I think it's present among the Lemba as well, and that can be due to migration further south of R1b1* that didn't manage to mutate into further subclades.


Neal
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Maliclavelli
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« Reply #67 on: August 29, 2009, 12:32:10 PM »

Unfortunately I was banned from "dna-forums" and I haven't access. Anyway, as you are seeing, I fought my battles and I think with a good outcome. If someone is in difficulty in this moment am not I.
The problem of the Lemba: they claim a Jewish ancestry and, as there are some R1b (whichever they are) among them (an haplotype is close to me, then probably an R-L23+), they could demonstrate the presence of R1b1b2 among ancient Jews. But without a deep exam we aren't able to say anything and I asked why they weren't tested more deeply. For their history they can have taken those haplotype everywhere. Vizachero announced having found an R-L51+ in one Yemenite. These haplotypes can have reached there from everywhere.
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NealtheRed
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« Reply #68 on: August 29, 2009, 12:59:46 PM »

I think it's obvious these samples of R1b1* migrated from the north, from Anatolia/Southern Caucasus.

Neal
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Maliclavelli
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« Reply #69 on: August 29, 2009, 01:25:50 PM »

But we should find there some R1b1* and, for what I know, we haven't found it. I'll look for them on SMGF or YHRD, even though it isn't easy to find them without a deep exam or many markers. Argiedude probably didn't find them.
I remember there were two samples in Turkey in Cinnioglu, but we don't know if they are original or migrated from Europe. You know that I think that with mtDNA U5b3 migrated from Italy to Asia Minor, Mesopotamia, Iran some ancient haplotypes. What is important is to find the chain of the haplotypes, which Italy has. For this Vizachero are testing L150 on some Middle Easterners. If he doesn't find it, the victory is mine.
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NealtheRed
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« Reply #70 on: August 29, 2009, 01:36:13 PM »

Well, it's an uphill battle for you, my friend, and until then I think you should hold off with the Patton quotes.


Neal
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Maliclavelli
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« Reply #71 on: August 29, 2009, 02:57:01 PM »

Unfortunately that time I was on the other side of the street and as you can see not only Englishmen have two fighting souls.
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Maliclavelli


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vineviz
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« Reply #72 on: September 01, 2009, 09:17:57 AM »

The fact that U152 is so prevalent in Italy is due to Celtic movement there.
It is more likely that R-U152 was present among the people who were ancestral to both the Celts and to the Italics.

By the time there was anything like a definite "Celtic" culture, the time is too late for there to be any attested movements of such a people into Italy.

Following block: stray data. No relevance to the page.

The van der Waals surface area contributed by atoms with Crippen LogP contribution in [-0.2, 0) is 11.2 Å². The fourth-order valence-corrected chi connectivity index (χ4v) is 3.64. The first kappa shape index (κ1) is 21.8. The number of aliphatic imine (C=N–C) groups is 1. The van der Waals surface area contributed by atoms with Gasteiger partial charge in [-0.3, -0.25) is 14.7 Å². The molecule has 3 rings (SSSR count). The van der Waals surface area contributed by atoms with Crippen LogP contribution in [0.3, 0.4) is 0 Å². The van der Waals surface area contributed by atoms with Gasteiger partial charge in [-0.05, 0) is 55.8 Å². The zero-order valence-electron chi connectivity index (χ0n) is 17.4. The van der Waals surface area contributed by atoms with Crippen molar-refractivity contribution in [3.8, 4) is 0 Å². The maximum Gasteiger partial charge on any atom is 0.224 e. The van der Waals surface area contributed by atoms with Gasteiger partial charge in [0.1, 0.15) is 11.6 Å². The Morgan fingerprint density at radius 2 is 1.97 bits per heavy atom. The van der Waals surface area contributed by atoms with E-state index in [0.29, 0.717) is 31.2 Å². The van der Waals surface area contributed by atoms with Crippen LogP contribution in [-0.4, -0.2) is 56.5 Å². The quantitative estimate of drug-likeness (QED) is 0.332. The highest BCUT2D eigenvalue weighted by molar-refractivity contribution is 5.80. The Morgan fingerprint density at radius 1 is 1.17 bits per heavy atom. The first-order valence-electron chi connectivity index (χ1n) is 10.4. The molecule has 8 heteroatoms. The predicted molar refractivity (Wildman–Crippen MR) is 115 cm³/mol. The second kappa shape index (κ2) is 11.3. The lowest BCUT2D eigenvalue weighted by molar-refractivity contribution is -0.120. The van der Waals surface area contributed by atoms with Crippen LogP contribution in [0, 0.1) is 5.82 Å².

The existence of Italo-Celtic languages is debated, but I think it should be considered.  In any event, I think you need to reach further back into the first millenium B.C. to get the story of R-U152 in Italy.

VV
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vineviz
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« Reply #73 on: September 01, 2009, 09:29:32 AM »

Like I said, there is no reason to believe that R-M269 came up throught the Middle East. If this is the case, then we would find its subclades there; whereas, we do find its subclades in Central Asia.

You need to be careful about this line of reasoning.

One problem is that the only subclades we have discovered only the subclades which are most common in Europe.

For example, at some point about 4-5,000 years ago there lived a man (the MRCA of R-M269) with two sons who happened to leave descendants alive today.  One son's descendants included the branch containing L23 (which has more than 30 indentified terminal clades) while the other son's descendants include just two terminal branches.

In other words, there are plenty of subclades of R-M269 in the Near East:  we just haven't tagged them yet.

Further, the clades we HAVE identified (like R-P312 and R-U106) could have arisen in Europe - though that is not yet a given - even though the ancestors of those clades clearly arose in SW Asia.  The fact that M222 arose in Ireland doesn't change the fact that R-M269 came to Ireland from someplace else, for example.
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Maliclavelli
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« Reply #74 on: September 01, 2009, 10:42:50 AM »

Vizachero writes: “Further, the clades we HAVE identified (like R-P312 and R-U106) could have arisen in Europe - though that is not yet a given - even though the ancestors of those clades clearly arose in SW Asia”.

But if you said this there aren’t problems anymore. This is exactly what I (and others) did say and this means to say that all Europeans are European. That in other parts of the world there are other subclades of R-269 doesn’t matter: they are something other.
But also on this we must investigate further. I invite you to give a glance to my thread on R1b1*: it isn’t yet sure that also R1b1b and R1b1b2 aren’t born here in Europe, in Spain or even in the same Italy.
I am waiting for your results on L150 and take in consideration that there is a theory of mine that says that also some ancient clades of R1b1b2 can be migrated to Middle East from Italy with mtDNA U5b3 (and others) and this (the mtDNA for sure) is now demonstrated.